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Time to Update (Overhaul!?) Biz Plan. Can Paid Content Help Boost Ad Cash?

My would-be adventure from old media hack to new media journopreneur (saw that term today for 1st time…gotta be something better out there, folks?) began late last spring with the sense of wonder in front of a startling “new” piece of technology: Powerpoint. Set to start on my business plan, I was experimenting with something other than basic text software for the first time. Ever. It would be an early clue that the technological hurdles, though always imposing at first sight to a luddite 40-year-old lifelong reporter, are manageable. Tougher, of course, would be trying to figure out what to actually say, and how to shape the business model inside those ever malleable slides.

I used a few images and tight text to zero in on the moving target of arriving rapidly at profitability in an industry that is fundamentally broken. My idea was different, I told myself, it was high-profile AND cost-efficient. But I needed to crunch the numbers. I would, of course, do some estimating and, on the first round, toss out some blatant Hail Mary’s. I got some good help from a sales/publicity chief at one of the top Italian dailies, with loads of online experience, to put some more meat on the bones. Despite all the scenarios we could allude to, it was clear that we had one basic goal: Build Traffic. There is no other word. No other way. If you take away all the talk, the income side of the equation is right now, and for the foreseeable future, centered on hits/page views/unique visitors. Eyeballs. The fact that the interactivity/activity/clickability of the internet means you can now, more or less, quantify those eyeballs in a way that you never could in print (or even TV) is both the great curse, and great opportunity of the Great Transformation in terms of the three-way Audience-NewsSource-Advertiser menage.With the goal of providing general-news journalism (NOT generic/commodity!), my business model can contain scenarios and forecasts for building a subscriber component, but it must be fundamentally ad-based. For now.

Still, for a startup, aiming to build a premium offering, I am approaching the question convinced that both free and paid content actually have all the potential to make each other stronger . They need each other. Even if you want to go quickly to pay, you must start out giving the stuff away in order to create a readership that you might someday charge for it. Conversely, too often the mistake is made to only refer to pay models for their direct subscription/micropayment income, while they can actually produce better…stickier…eyeballs for advertisers. Not only is brand loyalty/relationship that comes with being a subscriber mean more time spent surfing on the site once you get or go there, it also means a greater likelihood of clicking through from an RSS or Twitter feed or Facebook recommendation if YOUR website-of-choice (or one of them) pops up before your eyeballs.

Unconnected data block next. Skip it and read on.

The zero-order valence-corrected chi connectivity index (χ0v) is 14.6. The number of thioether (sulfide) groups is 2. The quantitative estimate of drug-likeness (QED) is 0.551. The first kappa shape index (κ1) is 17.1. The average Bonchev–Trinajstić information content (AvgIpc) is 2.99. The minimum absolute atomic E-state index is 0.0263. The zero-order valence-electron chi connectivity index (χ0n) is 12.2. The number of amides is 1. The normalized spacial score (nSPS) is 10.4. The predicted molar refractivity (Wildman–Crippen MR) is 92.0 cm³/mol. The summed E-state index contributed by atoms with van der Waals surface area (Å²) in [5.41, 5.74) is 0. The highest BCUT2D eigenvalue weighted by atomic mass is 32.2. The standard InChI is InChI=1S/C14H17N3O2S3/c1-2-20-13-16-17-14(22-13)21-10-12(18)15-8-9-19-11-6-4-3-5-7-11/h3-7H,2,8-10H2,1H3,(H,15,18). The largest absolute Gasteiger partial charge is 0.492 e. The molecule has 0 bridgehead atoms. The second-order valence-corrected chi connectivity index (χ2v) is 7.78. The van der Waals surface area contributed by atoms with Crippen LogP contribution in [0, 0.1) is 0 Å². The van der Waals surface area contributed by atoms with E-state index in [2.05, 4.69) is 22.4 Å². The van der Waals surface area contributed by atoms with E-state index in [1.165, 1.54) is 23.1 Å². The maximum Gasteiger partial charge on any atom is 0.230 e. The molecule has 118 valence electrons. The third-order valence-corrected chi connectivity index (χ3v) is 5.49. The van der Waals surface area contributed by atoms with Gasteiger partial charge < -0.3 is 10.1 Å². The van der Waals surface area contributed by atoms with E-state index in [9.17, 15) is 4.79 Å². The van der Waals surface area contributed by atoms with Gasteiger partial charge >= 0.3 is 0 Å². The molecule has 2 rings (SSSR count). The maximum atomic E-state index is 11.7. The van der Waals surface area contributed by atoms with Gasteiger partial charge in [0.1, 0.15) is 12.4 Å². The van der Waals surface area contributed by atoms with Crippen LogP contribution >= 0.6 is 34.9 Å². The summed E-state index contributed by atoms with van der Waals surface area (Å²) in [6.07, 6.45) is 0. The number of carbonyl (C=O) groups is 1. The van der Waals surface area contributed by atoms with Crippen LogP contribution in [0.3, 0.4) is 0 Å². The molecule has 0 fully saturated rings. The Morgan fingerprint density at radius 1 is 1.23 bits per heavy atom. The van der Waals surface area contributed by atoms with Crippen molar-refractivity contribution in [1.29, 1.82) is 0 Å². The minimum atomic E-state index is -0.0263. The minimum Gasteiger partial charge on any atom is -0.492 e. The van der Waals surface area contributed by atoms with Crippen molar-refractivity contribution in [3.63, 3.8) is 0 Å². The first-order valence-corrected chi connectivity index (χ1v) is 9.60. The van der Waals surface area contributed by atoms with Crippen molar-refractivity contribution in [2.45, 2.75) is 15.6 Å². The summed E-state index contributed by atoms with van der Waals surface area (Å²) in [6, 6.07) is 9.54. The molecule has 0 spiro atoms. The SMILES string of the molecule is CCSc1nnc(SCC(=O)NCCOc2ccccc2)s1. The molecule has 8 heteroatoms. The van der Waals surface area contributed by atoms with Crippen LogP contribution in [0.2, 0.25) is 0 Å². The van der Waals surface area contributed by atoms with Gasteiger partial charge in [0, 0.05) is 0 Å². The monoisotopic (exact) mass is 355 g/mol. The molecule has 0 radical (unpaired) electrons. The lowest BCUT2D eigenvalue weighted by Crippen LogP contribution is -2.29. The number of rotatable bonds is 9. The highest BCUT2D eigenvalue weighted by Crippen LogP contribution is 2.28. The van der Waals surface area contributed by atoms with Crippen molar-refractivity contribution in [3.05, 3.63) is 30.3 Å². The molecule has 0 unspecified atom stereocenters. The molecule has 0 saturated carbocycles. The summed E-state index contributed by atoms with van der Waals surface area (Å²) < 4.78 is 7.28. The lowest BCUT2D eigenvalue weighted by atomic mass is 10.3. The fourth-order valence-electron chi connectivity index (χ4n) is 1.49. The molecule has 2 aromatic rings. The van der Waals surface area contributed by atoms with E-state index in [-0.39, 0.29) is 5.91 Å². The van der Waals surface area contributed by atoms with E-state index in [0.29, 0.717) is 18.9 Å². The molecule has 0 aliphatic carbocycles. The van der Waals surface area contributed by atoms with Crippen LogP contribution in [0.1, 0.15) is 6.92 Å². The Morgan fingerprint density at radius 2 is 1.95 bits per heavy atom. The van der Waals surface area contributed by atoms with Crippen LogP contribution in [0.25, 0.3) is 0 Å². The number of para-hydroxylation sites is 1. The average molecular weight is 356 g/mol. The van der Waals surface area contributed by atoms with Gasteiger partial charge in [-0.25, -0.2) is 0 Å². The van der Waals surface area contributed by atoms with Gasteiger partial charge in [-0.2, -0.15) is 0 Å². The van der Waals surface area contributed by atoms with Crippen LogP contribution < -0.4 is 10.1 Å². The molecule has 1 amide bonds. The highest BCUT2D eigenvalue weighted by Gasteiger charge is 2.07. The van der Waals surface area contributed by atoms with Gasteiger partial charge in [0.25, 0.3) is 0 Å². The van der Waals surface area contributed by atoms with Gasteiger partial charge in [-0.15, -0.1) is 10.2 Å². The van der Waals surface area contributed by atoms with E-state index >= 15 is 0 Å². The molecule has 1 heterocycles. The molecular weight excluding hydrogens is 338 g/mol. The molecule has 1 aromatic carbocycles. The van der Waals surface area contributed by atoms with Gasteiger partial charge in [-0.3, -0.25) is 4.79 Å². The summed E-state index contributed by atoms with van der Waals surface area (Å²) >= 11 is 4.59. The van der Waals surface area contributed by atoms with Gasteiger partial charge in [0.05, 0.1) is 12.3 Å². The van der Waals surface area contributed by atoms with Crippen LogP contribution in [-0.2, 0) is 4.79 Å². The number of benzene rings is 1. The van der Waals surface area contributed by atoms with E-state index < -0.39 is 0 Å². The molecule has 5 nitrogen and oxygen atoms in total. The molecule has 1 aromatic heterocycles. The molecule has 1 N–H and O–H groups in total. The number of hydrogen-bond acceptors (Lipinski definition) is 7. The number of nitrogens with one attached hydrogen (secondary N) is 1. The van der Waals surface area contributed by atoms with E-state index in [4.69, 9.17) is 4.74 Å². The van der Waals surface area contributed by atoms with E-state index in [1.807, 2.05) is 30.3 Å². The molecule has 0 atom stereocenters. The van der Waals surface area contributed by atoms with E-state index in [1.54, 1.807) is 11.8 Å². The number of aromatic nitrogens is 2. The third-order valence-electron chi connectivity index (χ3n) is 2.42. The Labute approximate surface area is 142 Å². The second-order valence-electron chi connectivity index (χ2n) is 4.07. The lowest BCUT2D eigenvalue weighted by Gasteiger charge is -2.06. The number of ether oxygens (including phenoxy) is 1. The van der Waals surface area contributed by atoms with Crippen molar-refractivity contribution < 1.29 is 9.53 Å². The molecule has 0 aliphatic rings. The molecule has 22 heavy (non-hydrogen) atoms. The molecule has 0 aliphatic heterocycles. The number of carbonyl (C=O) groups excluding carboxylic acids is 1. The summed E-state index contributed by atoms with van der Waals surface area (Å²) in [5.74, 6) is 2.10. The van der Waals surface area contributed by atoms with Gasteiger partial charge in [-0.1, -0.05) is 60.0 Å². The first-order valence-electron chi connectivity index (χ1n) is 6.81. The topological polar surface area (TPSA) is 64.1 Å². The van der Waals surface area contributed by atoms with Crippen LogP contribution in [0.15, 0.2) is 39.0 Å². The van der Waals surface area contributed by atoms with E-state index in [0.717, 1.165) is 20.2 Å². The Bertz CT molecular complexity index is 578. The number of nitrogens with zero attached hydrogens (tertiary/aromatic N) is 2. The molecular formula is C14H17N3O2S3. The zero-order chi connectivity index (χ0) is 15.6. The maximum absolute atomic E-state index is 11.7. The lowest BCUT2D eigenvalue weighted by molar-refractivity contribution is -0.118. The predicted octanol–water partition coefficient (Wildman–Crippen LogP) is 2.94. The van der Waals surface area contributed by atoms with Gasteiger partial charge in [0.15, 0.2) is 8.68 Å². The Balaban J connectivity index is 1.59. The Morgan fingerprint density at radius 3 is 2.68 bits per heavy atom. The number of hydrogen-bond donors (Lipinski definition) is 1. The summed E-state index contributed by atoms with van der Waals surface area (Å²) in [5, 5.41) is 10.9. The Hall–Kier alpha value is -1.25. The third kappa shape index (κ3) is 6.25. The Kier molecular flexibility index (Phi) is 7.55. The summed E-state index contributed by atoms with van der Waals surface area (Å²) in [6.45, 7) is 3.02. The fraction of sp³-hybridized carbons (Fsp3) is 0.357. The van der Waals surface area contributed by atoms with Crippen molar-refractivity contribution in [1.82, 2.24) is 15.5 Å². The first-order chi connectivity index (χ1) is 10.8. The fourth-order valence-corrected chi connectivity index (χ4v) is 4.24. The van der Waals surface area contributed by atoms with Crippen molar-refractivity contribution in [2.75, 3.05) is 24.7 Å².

With the many changes that have occurred in the past few months, both inside and outside the ongoing laboratory of my mind’s project, mean that I too must make changes. The NYTimes pay meter and I-Slate are just two bits of news, with little clarity on either. It is also even clearer (at least for me) that Twitter and Facebook are going to be a mass delivery system for the future. But overall, it still feels to often like chasing phantoms, herding cats, pick your metaphor. Hard as hell. This is what a Salon veteran has to say about it from his first-hand experience.

Ultimately, I think I must keep an ad-driven open site model for at least the first 6 to 12 months. But I am ever more convinced that I should present my project as being ideally situated –in the medium and long term – to have a significant pay/subscriber component. Even with the patchy data available, the folks at mondaynote have crunched the numbers on the NYTimes pay proposal. It’s time to (re)crunch my own.